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So, About Those TPS Reports



Horrible Bosses

TPS reports aside, chances are you’ve had a bad boss at one point during your career. A recent study by Life Meets Work found that 56% of Americans claim their boss is mildly or highly toxic. Yikes!

Here’s the kicker though: Another study found that employees end up working longer (two years, on average) for toxic bosses than nontoxic bosses.

If you’re one of those 56% of Americans with horrible bosses, here are a few ways to cope:

  • Avoid feedback; make requests: There’s a good chance your boss may be difficult to chat with. Wait til’ she or he is in an upbeat mood and articulate about the support you need.
  • Lean on me: Vent to friends and family who will support you emotionally.
  • Clear your head: Find activities outside of work. Exercising regularly is great for your mental and physical well-being.
  • Explore within: Check out other opportunities internally. Your skills may translate to another position without you having to leave the company.

Ultimately, you need to decide when it’s time to go. If that sounds like you, read more here.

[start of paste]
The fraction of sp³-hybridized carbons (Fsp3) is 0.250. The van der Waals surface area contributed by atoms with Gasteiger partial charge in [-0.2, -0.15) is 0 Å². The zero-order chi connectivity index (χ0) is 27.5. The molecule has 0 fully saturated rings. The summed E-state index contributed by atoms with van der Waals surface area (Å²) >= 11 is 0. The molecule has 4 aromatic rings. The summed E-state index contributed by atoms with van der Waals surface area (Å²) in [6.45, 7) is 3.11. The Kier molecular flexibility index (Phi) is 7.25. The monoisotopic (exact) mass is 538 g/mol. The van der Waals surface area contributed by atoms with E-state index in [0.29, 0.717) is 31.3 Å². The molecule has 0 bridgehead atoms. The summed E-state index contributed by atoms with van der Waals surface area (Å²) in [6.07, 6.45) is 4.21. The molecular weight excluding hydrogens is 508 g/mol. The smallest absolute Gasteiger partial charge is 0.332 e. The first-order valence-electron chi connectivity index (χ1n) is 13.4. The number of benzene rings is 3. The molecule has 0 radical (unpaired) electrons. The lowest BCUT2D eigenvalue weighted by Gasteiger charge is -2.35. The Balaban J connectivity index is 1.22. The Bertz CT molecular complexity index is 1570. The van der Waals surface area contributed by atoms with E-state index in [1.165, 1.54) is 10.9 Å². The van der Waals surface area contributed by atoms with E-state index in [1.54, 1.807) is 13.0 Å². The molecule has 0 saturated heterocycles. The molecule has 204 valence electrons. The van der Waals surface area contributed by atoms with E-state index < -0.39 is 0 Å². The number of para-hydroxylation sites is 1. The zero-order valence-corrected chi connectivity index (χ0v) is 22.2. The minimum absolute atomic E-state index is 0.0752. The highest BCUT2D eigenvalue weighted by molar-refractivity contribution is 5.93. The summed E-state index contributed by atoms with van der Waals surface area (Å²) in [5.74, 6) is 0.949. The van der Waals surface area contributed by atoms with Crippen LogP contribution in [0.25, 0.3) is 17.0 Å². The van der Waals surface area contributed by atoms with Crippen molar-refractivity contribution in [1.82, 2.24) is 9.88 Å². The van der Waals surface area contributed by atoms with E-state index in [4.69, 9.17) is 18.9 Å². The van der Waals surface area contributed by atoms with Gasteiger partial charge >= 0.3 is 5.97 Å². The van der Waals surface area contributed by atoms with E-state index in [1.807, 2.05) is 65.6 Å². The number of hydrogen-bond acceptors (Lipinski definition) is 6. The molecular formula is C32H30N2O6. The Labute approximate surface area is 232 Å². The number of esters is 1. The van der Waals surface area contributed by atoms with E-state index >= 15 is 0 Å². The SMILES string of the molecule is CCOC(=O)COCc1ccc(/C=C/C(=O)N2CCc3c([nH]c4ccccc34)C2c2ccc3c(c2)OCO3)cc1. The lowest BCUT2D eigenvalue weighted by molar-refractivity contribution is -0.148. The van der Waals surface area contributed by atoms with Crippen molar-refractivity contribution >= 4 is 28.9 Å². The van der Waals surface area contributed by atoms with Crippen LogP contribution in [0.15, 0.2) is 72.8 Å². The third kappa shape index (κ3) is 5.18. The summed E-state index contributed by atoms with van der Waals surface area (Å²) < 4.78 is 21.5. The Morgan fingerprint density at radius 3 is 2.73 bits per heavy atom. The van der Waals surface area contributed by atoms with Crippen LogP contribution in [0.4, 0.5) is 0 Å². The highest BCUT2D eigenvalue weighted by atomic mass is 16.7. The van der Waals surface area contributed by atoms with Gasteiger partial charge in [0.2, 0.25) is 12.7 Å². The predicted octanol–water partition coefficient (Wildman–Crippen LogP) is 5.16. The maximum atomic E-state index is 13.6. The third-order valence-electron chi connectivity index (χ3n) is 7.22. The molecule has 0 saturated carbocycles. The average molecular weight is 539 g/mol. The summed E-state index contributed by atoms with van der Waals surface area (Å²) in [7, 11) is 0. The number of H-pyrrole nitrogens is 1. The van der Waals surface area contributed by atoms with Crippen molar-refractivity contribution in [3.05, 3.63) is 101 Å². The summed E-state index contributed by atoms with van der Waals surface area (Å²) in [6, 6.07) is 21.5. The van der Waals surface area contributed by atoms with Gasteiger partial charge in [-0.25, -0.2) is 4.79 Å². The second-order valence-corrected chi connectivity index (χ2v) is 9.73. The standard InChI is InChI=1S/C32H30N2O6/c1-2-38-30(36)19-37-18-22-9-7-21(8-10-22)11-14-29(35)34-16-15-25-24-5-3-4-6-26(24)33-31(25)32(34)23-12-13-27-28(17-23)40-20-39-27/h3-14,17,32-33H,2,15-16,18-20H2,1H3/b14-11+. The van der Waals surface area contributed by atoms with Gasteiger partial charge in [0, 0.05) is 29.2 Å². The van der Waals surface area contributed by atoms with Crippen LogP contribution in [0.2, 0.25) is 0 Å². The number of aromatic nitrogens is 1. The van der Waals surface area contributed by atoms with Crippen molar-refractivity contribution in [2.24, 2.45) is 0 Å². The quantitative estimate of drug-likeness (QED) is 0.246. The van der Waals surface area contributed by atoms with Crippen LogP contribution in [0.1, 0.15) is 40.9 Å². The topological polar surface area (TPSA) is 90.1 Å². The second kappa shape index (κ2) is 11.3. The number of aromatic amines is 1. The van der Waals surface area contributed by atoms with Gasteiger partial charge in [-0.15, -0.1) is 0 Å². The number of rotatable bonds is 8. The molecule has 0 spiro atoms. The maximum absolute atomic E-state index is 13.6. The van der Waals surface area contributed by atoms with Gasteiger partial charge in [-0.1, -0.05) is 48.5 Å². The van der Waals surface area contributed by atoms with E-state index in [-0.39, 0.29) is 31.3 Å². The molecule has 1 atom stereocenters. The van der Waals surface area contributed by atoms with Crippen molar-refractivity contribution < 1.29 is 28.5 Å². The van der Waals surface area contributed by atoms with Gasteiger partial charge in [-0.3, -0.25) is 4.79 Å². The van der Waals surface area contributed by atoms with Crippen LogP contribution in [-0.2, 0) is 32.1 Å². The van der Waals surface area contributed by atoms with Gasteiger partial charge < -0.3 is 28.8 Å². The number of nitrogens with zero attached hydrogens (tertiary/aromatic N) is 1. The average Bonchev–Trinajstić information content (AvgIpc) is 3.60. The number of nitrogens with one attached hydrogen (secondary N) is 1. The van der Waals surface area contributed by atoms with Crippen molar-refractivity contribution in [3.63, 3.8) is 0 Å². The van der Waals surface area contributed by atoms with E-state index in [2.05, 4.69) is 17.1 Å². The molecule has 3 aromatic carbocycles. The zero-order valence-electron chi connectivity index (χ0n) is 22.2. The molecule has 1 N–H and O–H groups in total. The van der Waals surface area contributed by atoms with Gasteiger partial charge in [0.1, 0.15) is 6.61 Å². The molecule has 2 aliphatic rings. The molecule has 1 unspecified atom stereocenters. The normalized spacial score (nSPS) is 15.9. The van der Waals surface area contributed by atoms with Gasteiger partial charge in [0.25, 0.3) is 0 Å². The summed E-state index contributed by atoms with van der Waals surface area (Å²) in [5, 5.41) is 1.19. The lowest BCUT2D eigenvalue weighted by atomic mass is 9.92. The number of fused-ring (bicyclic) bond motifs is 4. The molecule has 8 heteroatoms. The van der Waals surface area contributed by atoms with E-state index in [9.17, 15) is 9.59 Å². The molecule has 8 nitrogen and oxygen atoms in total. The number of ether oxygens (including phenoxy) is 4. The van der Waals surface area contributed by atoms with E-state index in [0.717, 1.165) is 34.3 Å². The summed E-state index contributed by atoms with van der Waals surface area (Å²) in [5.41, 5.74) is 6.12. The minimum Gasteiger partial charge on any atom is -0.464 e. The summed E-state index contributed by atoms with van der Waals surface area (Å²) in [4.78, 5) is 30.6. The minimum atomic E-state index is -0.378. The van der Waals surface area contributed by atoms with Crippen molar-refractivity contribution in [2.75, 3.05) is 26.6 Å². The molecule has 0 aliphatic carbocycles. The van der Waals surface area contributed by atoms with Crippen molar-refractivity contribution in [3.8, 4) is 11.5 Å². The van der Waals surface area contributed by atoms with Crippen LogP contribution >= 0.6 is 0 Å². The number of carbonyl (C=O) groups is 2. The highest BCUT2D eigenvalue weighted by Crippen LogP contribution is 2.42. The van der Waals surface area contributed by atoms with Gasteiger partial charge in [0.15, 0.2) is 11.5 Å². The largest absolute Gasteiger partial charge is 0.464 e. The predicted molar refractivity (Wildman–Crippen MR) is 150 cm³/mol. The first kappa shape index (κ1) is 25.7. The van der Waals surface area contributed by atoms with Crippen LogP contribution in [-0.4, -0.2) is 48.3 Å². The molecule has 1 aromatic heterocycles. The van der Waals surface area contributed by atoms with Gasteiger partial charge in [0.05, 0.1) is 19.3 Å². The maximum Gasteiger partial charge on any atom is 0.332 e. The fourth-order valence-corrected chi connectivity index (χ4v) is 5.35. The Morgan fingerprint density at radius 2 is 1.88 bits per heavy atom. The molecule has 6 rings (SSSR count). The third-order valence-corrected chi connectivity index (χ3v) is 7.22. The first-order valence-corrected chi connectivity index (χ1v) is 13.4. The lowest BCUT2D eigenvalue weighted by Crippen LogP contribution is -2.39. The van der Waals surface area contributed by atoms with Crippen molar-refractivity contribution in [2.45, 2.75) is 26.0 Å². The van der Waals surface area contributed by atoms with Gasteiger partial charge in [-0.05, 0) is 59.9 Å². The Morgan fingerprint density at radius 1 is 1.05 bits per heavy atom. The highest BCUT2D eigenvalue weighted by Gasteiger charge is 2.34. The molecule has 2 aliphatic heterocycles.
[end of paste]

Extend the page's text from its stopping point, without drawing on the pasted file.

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Learn from the Cleveland Browns

No, that’s not a typo.

You can only move forward after an 0-16 season. The Cleveland Browns got some extra help this year with the signing of all-star receiver, Jarvis Landry. At one of the first practices, Jarvis noticed fellow receivers dropping passes and showing a general lack of heart.

In their team meeting, Landry went off. If you’re ok with some good-old fashioned expletives, you can watch the video here.  WARNING: explicit language

Here’s a little taste below:

“That s— is weakness. And that s— is contagious as f—. That s— ain’t gonna be in this room, bruh. That s— been in here in the past and that’s why the past has been like it is, bruh. That s— is over with, bruh. If you’re gonna f—ing practice, f—ing practice.”

Takeaway: If your work culture has a losing mentality, sometimes you need to step up and motivate.


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Public Speaking Made Easy

Let’s face it, most people don’t enjoy public speaking.

Ramona Smith, a 31-year-old teacher from Houston, beat 30,000 other people to become the Toastmasters world champion of public speaking last month. That’s quite a feat.

Here are 2 simple tips from Ramona for your next speaking engagement:

  1. Ask your audience questions and actually mean it
  2. Pause after each question to let the audience think on it

Easy breezy…now go practice.

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